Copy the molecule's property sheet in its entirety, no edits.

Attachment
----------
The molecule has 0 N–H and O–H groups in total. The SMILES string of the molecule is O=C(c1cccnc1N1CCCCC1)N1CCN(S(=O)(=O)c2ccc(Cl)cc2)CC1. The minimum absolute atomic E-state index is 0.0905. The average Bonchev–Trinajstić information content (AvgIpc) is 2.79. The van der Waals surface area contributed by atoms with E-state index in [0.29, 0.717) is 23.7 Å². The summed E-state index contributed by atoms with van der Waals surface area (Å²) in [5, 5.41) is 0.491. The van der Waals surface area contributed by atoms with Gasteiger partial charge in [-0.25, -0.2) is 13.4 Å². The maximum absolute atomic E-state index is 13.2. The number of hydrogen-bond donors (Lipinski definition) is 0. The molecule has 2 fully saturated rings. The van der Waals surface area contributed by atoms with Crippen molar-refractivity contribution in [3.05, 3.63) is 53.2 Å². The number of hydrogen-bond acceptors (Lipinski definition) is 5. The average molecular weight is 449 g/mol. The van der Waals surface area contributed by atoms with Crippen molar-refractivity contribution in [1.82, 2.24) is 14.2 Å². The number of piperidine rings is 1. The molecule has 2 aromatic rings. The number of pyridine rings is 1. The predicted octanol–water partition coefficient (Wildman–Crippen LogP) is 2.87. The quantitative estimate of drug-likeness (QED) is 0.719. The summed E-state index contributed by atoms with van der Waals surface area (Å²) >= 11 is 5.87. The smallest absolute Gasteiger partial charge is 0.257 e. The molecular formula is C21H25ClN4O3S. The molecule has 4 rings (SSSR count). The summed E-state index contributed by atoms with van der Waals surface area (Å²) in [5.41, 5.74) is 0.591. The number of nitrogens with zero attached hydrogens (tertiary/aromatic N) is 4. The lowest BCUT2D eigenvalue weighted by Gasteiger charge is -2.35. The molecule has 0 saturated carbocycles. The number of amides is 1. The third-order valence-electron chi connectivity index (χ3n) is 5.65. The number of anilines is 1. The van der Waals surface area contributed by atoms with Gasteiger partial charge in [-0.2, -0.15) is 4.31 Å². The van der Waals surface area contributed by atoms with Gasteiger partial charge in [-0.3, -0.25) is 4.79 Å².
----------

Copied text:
The molecule has 0 N–H and O–H groups in total. The SMILES string of the molecule is O=C(c1cccnc1N1CCCCC1)N1CCN(S(=O)(=O)c2ccc(Cl)cc2)CC1. The minimum absolute atomic E-state index is 0.0905. The average Bonchev–Trinajstić information content (AvgIpc) is 2.79. The van der Waals surface area contributed by atoms with E-state index in [0.29, 0.717) is 23.7 Å². The summed E-state index contributed by atoms with van der Waals surface area (Å²) in [5, 5.41) is 0.491. The van der Waals surface area contributed by atoms with Gasteiger partial charge in [-0.25, -0.2) is 13.4 Å². The maximum absolute atomic E-state index is 13.2. The number of hydrogen-bond donors (Lipinski definition) is 0. The molecule has 2 fully saturated rings. The van der Waals surface area contributed by atoms with Crippen molar-refractivity contribution in [3.05, 3.63) is 53.2 Å². The number of hydrogen-bond acceptors (Lipinski definition) is 5. The average molecular weight is 449 g/mol. The van der Waals surface area contributed by atoms with Crippen molar-refractivity contribution in [1.82, 2.24) is 14.2 Å². The number of piperidine rings is 1. The molecule has 2 aromatic rings. The number of pyridine rings is 1. The predicted octanol–water partition coefficient (Wildman–Crippen LogP) is 2.87. The quantitative estimate of drug-likeness (QED) is 0.719. The summed E-state index contributed by atoms with van der Waals surface area (Å²) >= 11 is 5.87. The smallest absolute Gasteiger partial charge is 0.257 e. The molecular formula is C21H25ClN4O3S. The molecule has 4 rings (SSSR count). The summed E-state index contributed by atoms with van der Waals surface area (Å²) in [5.41, 5.74) is 0.591. The number of nitrogens with zero attached hydrogens (tertiary/aromatic N) is 4. The lowest BCUT2D eigenvalue weighted by Gasteiger charge is -2.35. The molecule has 0 saturated carbocycles. The number of amides is 1. The third-order valence-electron chi connectivity index (χ3n) is 5.65. The number of anilines is 1. The van der Waals surface area contributed by atoms with Gasteiger partial charge in [-0.2, -0.15) is 4.31 Å². The van der Waals surface area contributed by atoms with Gasteiger partial charge in [-0.3, -0.25) is 4.79 Å².